A short letter penned by Tony Fernandes, founder and Group CEO of AirAsia, has set a new standard for the tone and style of impassioned corporate leadership.
The letter was his email to customers after the disappearance of AirAsia Flight QZ8501 that crashed off the coast of Borneo into the Java Sea in late December. Less than an hour into its flight to Singapore, 162 people lost their lives.
Reeling from the tragedy and dealing with questions that may never be fully answered, Fernandes responded with passion and caring and found the courage to use a word that we rarely hear from a CEO: "love."
His words speak for themselves:
The past few weeks have been the most difficult weeks of my life since starting AirAsia 13 years ago.
I wanted to reach out and thank you for the warmth and support given to all of us. Your messages of love and encouragement strengthen our resolve to be better. We will continue to provide updates as the investigation goes on.
Rest assured, we are committed to reviewing and improving our products and services. We are more focused than ever to provide you with nothing but the best.
Even in our toughest times, we will continue to be the world's best and be better for you.
Together with my 17,000 AirAsia Allstars, we ask that you join us in praying for the family members and loves ones of those on board QZ8501.
That email wasn't the first of Fernandes' personal messages of caring. For example, in response to an earlier note of support, he tweeted:
One of many messages our guests, what we call passangers [sic] have been sending us. Thank you all our guests. Love tony.
Some attorneys might shudder at the thought of such an email. However, as a communication professional, I hope that we have entered a new era where passion from the top wins the day.
Of course, it is the passage of time that will tell the future story of AirAsia. Factors such as safety, passenger experience and investor confidence weigh heavily for long-term success.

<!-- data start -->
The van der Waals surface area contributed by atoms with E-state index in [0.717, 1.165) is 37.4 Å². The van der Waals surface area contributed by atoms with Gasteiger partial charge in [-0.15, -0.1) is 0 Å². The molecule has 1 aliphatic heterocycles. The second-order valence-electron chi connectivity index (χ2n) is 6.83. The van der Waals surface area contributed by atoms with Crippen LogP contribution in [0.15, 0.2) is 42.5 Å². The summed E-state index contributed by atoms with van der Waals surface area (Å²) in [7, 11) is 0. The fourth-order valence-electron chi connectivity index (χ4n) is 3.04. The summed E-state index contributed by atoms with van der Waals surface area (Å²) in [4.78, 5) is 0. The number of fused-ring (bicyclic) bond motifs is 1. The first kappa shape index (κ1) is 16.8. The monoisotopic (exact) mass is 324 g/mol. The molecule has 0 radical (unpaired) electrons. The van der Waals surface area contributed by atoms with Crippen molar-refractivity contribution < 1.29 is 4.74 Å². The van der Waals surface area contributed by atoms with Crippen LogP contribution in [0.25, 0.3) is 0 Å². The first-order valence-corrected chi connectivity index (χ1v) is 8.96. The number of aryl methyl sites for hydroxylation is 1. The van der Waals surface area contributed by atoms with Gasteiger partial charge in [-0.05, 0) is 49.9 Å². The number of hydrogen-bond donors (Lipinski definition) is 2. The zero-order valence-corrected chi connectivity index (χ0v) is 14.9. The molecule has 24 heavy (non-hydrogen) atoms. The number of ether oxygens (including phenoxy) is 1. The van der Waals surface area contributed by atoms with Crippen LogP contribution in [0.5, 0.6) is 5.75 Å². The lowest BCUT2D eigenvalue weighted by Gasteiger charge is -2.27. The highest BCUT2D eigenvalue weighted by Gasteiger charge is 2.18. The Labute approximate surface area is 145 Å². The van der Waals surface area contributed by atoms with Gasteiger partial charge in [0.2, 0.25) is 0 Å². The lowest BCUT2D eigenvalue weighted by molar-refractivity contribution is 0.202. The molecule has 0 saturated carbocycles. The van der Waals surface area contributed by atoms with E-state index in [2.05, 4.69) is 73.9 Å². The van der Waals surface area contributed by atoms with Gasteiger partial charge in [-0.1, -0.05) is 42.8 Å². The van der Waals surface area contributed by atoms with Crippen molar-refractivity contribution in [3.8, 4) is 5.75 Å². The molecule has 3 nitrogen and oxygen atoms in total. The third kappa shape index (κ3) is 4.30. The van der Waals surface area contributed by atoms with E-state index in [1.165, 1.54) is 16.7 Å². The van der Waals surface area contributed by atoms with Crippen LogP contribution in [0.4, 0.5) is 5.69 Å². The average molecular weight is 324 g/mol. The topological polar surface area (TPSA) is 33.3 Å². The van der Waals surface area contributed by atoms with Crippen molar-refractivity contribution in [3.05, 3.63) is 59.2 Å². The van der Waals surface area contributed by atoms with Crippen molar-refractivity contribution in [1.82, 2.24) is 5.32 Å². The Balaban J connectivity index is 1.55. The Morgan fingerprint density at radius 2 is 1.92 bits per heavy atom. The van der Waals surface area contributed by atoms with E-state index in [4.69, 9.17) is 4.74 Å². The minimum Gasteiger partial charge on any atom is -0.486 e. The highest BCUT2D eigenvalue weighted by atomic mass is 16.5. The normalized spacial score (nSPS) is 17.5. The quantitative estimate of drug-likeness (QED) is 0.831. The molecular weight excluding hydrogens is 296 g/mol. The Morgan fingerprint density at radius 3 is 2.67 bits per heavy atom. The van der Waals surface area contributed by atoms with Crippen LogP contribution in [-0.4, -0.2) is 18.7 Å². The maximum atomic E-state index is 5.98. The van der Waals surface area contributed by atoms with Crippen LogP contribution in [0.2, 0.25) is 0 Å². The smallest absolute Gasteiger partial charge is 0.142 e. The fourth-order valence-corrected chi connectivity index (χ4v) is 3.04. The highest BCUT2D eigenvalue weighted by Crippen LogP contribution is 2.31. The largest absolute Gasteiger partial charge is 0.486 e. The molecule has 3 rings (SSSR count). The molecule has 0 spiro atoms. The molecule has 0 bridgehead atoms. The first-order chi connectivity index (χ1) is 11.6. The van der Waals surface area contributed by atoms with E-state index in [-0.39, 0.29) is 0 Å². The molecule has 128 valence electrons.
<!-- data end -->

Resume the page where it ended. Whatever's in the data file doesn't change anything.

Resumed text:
From the beginning, though, Fernandes spoke from his heart and made a powerful point about what he holds dear. Those whom he calls "guests" responded ... because he struck a chord.
In my book, The Power of Reputation, I wrote that our collective experience with brands and reputation makes one thing clear: We judge organizations much the same way we judge the people around us. We look them in the eye, listen to what they say, watch how they behave and then we make our judgments. Simply put, we ask ourselves, Do we think they can they be trusted?
In that mix, emotion plays a powerful role in driving trust and building a strong reputation. It speaks to the depth of conviction and the importance of values.
Customers, investors, business partners, legislators, regulators and, very importantly, employees often look to it as a gauge. Simply put, they understand the importance of reputation as both an asset and a factor in mitigating risk.
As with all things in life -- not only the AirAsia tragedy -- something is bound to go wrong at some point. Reputations are tested, not when things are going well, but rather in the midst of a crisis, with all its drama and pressure. A strong reputation is crucial to building a foundation so that brands and corporate leadership are given the benefit of the doubt during those challenging times.
It is then that probing is the harshest. Most often, it is the media that leads the charge with their in-depth scrutiny, far-reaching digital voices and editorial platforms. And rarely do they give up until they unearth the core of the problem.
None of this is new. In fact, 100 years ago Supreme Court Justice Louis D. Brandeis previewed the dramatic relationship that would develop between business and the media on issues dealing with trust, values, behavior and reputation. In his 1914 book, Other People's Money, he wrote:
Publicity is justly commended as a remedy for social and industrial diseases. Sunlight is the said to be the best of disinfectants; electric light the most efficient policeman.
So, if Fernandes can reach out with passion when times are the toughest, surely corporate leaders should be eager to speak out and share the passion behind their brands during those times that are far less stressed.
After all, we are all human. And brand loyalty is almost never strictly rational.